This advice was written by Andrea Miller, president of the National Institute of Reproductive Health
During the more than two decades I’ve spent working in the reproductive health and rights movement, I’ve fought to expand access to reproductive health care, to defeat ideologically-based attacks on women’s health, and to educate women about advocating for themselves in health care settings. While the most common view of advocacy happens in state capitols or courtrooms, the ob-gyn’s office is the site where some of the most important self-advocacy can take place.
For many of us, especially if we’re introverted or shy about sex, it can be tempting to clam up and just get an ob-gyn visit over with, but that may mean missing out on important opportunities to share information and get the care you need. With the right advanced planning, those visits can be really helpful in ensuring your long-term health, as well as helping to support your decisions about sex, gender, fertility, pregnancy, and more — think of them as lobby visits for your reproductive life! Here are 5 things to ask at your next gyno visit that will help you take control of your health and establish healthy and helpful lines of communication.
Lots of things might have an impact on our gynecological health needs: if you’ve started or stopped smoking, gained or lost a significant amount of weight, changed your relationship status, number of sexual partners, or safer sex practices, or started having migraines — all of these things may affect the kind of care an ob-gyn might provide. This is also a good time to let your doctor know about any supplements you’re taking (including vitamins). So take the time for a life update, and ask how it might affect things like your birth control options, disease risk factors, and STI screening needs.
Most of us fill out a family history form the first time we see a provider, but if it’s been a few years you may need to update it, especially if people in your family have been diagnosed with heart disease, breast cancer, or other conditions where family history can be an important risk factor. It’s certainly not the first thing we think of when tragedy befalls a loved one, but it can help our providers give us the best possible care.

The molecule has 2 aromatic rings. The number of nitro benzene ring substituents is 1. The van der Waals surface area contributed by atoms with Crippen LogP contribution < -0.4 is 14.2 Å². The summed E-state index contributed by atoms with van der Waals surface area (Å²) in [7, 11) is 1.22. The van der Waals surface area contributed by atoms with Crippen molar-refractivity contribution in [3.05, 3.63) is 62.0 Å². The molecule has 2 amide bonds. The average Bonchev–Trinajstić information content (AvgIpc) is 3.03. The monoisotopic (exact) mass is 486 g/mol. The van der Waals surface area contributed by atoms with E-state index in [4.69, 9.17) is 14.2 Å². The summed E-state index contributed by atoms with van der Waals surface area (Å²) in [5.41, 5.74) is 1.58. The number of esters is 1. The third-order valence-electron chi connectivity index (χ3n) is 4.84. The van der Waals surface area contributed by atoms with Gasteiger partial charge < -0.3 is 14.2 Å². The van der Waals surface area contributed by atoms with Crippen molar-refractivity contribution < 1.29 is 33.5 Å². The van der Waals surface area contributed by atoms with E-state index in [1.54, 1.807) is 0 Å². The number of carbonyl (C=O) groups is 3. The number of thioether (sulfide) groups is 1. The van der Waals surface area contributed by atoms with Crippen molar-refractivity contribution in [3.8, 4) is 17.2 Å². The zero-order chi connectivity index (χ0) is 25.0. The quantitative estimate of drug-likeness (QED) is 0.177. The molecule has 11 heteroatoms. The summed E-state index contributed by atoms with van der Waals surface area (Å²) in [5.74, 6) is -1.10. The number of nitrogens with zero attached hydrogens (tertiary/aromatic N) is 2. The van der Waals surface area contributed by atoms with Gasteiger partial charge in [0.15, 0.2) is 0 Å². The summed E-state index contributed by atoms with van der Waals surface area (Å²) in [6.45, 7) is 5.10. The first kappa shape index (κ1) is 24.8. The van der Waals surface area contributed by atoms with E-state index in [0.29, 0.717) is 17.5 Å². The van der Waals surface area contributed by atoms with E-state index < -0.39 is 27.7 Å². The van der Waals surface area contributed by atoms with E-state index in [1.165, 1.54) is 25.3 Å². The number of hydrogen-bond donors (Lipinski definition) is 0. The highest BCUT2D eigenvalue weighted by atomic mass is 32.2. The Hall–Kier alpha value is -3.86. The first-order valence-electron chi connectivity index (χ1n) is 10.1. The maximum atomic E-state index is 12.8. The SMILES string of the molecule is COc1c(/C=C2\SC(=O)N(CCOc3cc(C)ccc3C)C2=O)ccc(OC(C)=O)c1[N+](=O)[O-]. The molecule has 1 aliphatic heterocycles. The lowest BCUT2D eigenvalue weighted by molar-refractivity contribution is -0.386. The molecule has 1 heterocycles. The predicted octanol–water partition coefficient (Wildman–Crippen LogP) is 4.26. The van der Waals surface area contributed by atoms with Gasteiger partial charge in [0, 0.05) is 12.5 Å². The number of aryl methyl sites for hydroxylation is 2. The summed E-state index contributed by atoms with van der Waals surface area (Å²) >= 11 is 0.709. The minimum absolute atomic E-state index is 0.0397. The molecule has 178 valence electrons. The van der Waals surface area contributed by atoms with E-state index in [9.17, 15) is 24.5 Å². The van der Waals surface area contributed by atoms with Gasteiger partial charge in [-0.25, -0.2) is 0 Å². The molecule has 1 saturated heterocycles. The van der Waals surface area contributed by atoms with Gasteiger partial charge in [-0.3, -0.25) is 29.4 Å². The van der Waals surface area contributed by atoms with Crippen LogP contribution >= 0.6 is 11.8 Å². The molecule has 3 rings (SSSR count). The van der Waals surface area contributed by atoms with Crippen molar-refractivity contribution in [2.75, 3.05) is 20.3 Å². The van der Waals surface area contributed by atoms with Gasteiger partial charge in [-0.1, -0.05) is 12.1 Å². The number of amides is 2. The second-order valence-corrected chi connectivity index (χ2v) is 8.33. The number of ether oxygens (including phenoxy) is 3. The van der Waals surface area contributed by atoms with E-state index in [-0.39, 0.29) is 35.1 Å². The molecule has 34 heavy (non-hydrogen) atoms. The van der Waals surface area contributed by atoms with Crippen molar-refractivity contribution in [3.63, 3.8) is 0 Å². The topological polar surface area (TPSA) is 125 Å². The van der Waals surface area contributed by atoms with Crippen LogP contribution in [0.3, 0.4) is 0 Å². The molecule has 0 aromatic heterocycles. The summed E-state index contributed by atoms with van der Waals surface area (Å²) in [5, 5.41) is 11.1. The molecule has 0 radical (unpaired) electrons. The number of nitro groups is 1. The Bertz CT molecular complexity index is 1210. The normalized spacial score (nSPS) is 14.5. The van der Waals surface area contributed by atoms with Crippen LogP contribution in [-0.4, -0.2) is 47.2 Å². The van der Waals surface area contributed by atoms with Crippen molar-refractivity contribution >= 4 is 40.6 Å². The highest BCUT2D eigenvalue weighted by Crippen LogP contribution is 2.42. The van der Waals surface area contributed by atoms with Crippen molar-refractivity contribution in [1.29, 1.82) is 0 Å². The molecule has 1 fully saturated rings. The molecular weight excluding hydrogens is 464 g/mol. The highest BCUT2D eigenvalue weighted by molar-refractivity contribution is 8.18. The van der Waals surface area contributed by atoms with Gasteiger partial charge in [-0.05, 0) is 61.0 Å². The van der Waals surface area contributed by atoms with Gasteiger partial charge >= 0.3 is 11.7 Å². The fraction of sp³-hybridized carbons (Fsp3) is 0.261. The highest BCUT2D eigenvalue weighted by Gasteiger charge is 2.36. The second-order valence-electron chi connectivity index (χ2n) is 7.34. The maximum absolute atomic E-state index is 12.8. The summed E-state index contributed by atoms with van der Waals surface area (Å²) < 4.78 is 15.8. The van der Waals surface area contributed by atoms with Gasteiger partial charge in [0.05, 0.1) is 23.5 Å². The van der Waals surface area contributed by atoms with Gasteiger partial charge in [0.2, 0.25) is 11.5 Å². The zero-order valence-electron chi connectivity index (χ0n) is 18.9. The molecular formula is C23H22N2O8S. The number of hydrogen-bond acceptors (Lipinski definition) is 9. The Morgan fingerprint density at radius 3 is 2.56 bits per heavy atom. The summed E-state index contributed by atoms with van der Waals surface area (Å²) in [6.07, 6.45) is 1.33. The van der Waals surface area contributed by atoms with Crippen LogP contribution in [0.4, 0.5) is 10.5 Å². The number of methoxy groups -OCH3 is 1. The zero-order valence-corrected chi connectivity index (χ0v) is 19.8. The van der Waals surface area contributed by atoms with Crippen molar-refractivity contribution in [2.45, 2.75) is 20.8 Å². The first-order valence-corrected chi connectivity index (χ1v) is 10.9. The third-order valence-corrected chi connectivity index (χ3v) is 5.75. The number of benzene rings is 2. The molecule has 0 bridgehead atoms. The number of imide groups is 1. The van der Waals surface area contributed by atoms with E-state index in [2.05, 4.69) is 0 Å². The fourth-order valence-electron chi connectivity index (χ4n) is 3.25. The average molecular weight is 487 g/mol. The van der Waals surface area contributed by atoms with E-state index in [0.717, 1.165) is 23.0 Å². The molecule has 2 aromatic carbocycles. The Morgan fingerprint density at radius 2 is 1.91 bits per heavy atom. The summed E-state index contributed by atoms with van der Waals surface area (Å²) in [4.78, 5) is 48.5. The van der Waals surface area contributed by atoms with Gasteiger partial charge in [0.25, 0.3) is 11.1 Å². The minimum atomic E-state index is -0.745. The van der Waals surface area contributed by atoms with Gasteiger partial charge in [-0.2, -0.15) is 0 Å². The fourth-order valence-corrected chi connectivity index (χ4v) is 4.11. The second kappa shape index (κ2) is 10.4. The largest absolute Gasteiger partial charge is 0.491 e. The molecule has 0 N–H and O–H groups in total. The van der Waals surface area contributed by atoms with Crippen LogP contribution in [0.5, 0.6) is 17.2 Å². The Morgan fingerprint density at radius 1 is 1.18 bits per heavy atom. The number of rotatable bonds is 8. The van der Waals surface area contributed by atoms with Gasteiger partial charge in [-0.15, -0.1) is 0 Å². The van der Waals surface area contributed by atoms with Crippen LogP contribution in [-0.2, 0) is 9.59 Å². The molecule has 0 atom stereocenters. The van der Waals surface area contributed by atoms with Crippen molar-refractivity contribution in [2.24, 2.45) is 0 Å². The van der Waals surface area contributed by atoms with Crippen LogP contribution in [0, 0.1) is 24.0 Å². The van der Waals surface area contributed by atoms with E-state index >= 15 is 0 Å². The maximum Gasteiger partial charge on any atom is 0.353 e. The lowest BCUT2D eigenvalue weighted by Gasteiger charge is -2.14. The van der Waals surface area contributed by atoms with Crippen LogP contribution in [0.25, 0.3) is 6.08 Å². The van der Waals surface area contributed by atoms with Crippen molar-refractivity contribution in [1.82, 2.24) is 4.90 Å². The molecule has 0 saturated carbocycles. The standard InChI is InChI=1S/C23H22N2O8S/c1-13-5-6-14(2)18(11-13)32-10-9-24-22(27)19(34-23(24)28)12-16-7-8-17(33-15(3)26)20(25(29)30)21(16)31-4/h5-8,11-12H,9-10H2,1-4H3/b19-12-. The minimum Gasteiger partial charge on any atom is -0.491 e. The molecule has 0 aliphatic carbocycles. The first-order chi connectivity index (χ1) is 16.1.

You’ve probably heard of Plan B, a safe and effective over-the-counter emergency contraception pill. BUT – have you heard of ella? It’s a prescription morning-after pill, and there are important benefits you should know about. Research suggests that it may be more effective than other emergency contraception pills for overweight and obese women. Since you never know when or how the unexpected will occur, we recommend asking your provider for a prescription for ella, and then you can keep the medication in your medicine cabinet until you need it.
Most doctors should write you a prescription for ella if you ask them to (there isn’t public data on this), and then you can either hang onto the prescription or get the medicine and keep it at home until you need it. Be aware, though, that in some states prescriptions expire after a certain number of days or months. And as with any medication, check the expiration date before you use it. You may decide the peace of mind and convenience of having ella handy is well worth it!
Have you been secretly wondering about something your body does during sex? Are you experiencing pain during sex, having trouble with orgasm, or unsure about your STI risk factors? Or maybe you want more information about safer sex practices. Most providers have heard it all, so they won’t be flustered by your question about how to use a dental damn or whatever, and will answer your question in a straightforward fashion. Important — if your provider does try to shame you or refuses to answer, that’s a good signal to change providers. No one should be judged or shamed for consensual sex.
Some women stick with a birth control method (or no birth control method) because it works for them, while others just get stuck doing what they’ve been doing for years. Have you been on a pill since you were 16? Did you start using implants because a doctor recommended them but never really considered your options? Consider talking to your provider about different kinds of pills, the patch, the ring, IUDs or other options that may have been less available or well-known when you first started taking birth control. In some cases, the medical guidelines have also changed so you may have different options than the last time you asked. What’s most important is that you know what your options are — and that you pick a method that’s right for you at this point in your life.
If you need to, write these questions down on a piece of paper and bring it into the waiting room with you, or write yourself a note on your phone. At the end of the day, you’re the only one who will prioritize your health, so make the most of each appointment. Your future self (and sex life) will thank you for it!
Article Source: Teen Vogue